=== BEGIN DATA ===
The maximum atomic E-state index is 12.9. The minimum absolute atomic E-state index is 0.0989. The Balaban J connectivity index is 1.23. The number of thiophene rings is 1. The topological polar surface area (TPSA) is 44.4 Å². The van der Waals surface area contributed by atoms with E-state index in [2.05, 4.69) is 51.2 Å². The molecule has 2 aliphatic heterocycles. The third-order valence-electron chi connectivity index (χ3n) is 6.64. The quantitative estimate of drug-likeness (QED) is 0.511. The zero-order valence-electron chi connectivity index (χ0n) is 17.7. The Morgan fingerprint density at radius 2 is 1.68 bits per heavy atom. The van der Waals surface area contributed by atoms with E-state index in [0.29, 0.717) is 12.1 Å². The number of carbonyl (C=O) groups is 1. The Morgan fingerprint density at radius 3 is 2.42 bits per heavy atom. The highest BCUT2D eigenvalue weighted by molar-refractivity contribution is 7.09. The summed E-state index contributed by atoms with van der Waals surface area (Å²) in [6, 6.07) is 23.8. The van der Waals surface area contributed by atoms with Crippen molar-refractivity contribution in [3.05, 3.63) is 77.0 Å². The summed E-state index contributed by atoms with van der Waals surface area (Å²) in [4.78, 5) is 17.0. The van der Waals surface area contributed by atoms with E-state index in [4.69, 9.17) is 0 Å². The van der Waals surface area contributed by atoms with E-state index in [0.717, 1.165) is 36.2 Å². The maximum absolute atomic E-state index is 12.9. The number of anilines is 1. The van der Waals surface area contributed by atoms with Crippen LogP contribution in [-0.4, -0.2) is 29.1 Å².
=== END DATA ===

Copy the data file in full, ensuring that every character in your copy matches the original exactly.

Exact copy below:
The maximum atomic E-state index is 12.9. The minimum absolute atomic E-state index is 0.0989. The Balaban J connectivity index is 1.23. The number of thiophene rings is 1. The topological polar surface area (TPSA) is 44.4 Å². The van der Waals surface area contributed by atoms with E-state index in [2.05, 4.69) is 51.2 Å². The molecule has 2 aliphatic heterocycles. The third-order valence-electron chi connectivity index (χ3n) is 6.64. The quantitative estimate of drug-likeness (QED) is 0.511. The zero-order valence-electron chi connectivity index (χ0n) is 17.7. The Morgan fingerprint density at radius 2 is 1.68 bits per heavy atom. The van der Waals surface area contributed by atoms with E-state index in [0.29, 0.717) is 12.1 Å². The number of carbonyl (C=O) groups is 1. The Morgan fingerprint density at radius 3 is 2.42 bits per heavy atom. The highest BCUT2D eigenvalue weighted by molar-refractivity contribution is 7.09. The summed E-state index contributed by atoms with van der Waals surface area (Å²) in [6, 6.07) is 23.8. The van der Waals surface area contributed by atoms with Crippen molar-refractivity contribution in [3.05, 3.63) is 77.0 Å². The summed E-state index contributed by atoms with van der Waals surface area (Å²) in [4.78, 5) is 17.0. The van der Waals surface area contributed by atoms with E-state index in [4.69, 9.17) is 0 Å². The van der Waals surface area contributed by atoms with E-state index in [0.717, 1.165) is 36.2 Å². The maximum absolute atomic E-state index is 12.9. The number of anilines is 1. The van der Waals surface area contributed by atoms with Crippen LogP contribution in [-0.4, -0.2) is 29.1 Å².